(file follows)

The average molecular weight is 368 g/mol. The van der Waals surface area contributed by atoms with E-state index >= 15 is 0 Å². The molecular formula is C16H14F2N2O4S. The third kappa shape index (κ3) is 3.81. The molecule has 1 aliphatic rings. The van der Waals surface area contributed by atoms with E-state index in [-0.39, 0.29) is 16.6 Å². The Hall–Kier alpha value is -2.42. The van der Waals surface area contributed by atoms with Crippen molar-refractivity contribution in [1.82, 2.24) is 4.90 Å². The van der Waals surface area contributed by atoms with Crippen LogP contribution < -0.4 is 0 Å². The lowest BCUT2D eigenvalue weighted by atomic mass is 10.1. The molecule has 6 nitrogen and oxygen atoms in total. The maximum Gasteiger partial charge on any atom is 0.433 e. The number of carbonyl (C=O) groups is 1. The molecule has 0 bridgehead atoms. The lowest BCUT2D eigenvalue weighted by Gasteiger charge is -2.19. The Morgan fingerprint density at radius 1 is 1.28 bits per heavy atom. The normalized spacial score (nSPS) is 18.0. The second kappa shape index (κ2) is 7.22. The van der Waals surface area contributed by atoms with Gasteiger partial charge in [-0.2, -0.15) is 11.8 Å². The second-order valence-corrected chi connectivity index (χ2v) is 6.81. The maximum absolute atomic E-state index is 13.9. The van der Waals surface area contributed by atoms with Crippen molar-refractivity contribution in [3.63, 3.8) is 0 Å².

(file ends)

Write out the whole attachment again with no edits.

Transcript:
The average molecular weight is 368 g/mol. The van der Waals surface area contributed by atoms with E-state index >= 15 is 0 Å². The molecular formula is C16H14F2N2O4S. The third kappa shape index (κ3) is 3.81. The molecule has 1 aliphatic rings. The van der Waals surface area contributed by atoms with E-state index in [-0.39, 0.29) is 16.6 Å². The Hall–Kier alpha value is -2.42. The van der Waals surface area contributed by atoms with Crippen molar-refractivity contribution in [1.82, 2.24) is 4.90 Å². The van der Waals surface area contributed by atoms with Crippen LogP contribution < -0.4 is 0 Å². The lowest BCUT2D eigenvalue weighted by atomic mass is 10.1. The molecule has 6 nitrogen and oxygen atoms in total. The maximum Gasteiger partial charge on any atom is 0.433 e. The number of carbonyl (C=O) groups is 1. The molecule has 0 bridgehead atoms. The lowest BCUT2D eigenvalue weighted by Gasteiger charge is -2.19. The Morgan fingerprint density at radius 1 is 1.28 bits per heavy atom. The normalized spacial score (nSPS) is 18.0. The second kappa shape index (κ2) is 7.22. The van der Waals surface area contributed by atoms with Gasteiger partial charge in [-0.2, -0.15) is 11.8 Å². The second-order valence-corrected chi connectivity index (χ2v) is 6.81. The maximum absolute atomic E-state index is 13.9. The van der Waals surface area contributed by atoms with Crippen molar-refractivity contribution in [3.63, 3.8) is 0 Å².